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Gender-Responsive Investments in Africa

Women play a vital role in Africa’s agricultural sector. As farmers, processors, and marketers of agricultural products, they contribute significantly to the continent’s economic development. However, they continue to face a lot of challenges such as lack of access to agricultural inputs, finance, land, information, and agricultural technologies. Although women provide 70 percent of agricultural labour on the continent, they remain underrepresented; they are not treated as equals of their male counterparts in the sector—women farmers face the burden of unpaid work as well as lower wages compared to men.

According to the United Nations Food and Agriculture Organization (FAO), gender-related challenges faced by women in agriculture hinder women’s productivity, which reduces their contributions to the agricultural sector and the achievement of broader economic and social development goals. Similarly, a 2016 Africa Human Development Report suggests that gender inequality costs sub-Saharan Africa approximately $95 billion annually.

To enhance gender-responsive investments in African agriculture, the Forum for Agricultural Research in Africa (FARA) convened a dialogue themed “Gender-Responsive Investments in Africa’s Agriculture for Inclusive Food System” to discuss game-changing solutions that will enhance gender-responsive investments in agricultural research for inclusive food systems on the continent. This took place on the 4th of May 2021. It was hosted by FARA jointly with the sub-regional organizations (ASARECA, CCARDESA, CORAF, and AFAAS), in partnership with the African Women in Agricultural Research and Development (AWARD); as well as the Young Professionals for Agricultural Development (YPARD).

Among others, the objectives of the meeting were to identify and discuss the main gender issues in African agriculture and propose solutions to a gender-inclusive private sector engagement as well as contribute towards a framework for advocating for increased investment in gender-responsive approaches in agricultural research for development.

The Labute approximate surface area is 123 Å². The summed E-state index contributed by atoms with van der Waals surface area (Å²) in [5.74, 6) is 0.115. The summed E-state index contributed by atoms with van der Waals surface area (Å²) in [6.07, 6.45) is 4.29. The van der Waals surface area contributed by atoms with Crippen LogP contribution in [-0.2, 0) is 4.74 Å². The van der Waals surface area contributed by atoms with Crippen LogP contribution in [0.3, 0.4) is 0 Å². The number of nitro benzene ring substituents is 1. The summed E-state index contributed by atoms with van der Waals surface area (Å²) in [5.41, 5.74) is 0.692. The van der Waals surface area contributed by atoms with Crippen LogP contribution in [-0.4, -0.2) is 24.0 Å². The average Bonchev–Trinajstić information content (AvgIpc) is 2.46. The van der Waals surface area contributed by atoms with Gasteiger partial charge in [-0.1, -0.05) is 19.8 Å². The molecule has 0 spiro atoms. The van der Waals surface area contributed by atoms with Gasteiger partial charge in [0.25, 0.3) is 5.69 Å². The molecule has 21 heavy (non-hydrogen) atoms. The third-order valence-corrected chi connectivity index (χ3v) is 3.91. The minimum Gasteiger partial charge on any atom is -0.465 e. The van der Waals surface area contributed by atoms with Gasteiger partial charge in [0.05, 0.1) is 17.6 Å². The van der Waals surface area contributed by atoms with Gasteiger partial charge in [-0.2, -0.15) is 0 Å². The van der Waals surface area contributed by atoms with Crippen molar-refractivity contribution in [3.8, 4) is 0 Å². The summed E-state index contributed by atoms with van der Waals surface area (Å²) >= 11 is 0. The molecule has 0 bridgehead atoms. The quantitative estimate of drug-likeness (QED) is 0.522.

Dr. Yemi Akinbamijo, Executive Director of FARA, who welcomed participants to the meeting, said that women and youths are crucial in African agriculture, especially in the promotion of digital services and commercialization of research products. Hence, Dr. Akinbamijo called on stakeholders in African agriculture to advocate for gender-responsive investments in agriculture and the use of gender-smart approaches when engaging women and youth in agricultural research for development (AR4D). He noted that “FARA is playing an active role in strengthening the capacities of AR4D institutions in Africa and in gender mainstreaming towards achieving the sustainable development goals.”

While delivering a keynote address, Dr. Jemimah Njuki, Director for Africa at the International Food Policy Research Institute (IFPRI) cum Custodian of the Gender Equality and Women’s Empowerment Change Lever of the UN Food System Summit 2021, noted that although women play a crucial role across the agricultural value chain; yet, they remain underrepresented and under-resourced.

“Women are key actors in food systems—they are food processors, runners of factories and processing businesses from their kitchens; some are scientists, and others policymakers. But often their roles remain invisible and they face a lot of constraints and limitations such as lack of access to financial services and market opportunities,” Dr Njuki said. “[Thus], this begs the question: How do we transform our food system in ways that are just and equitable?”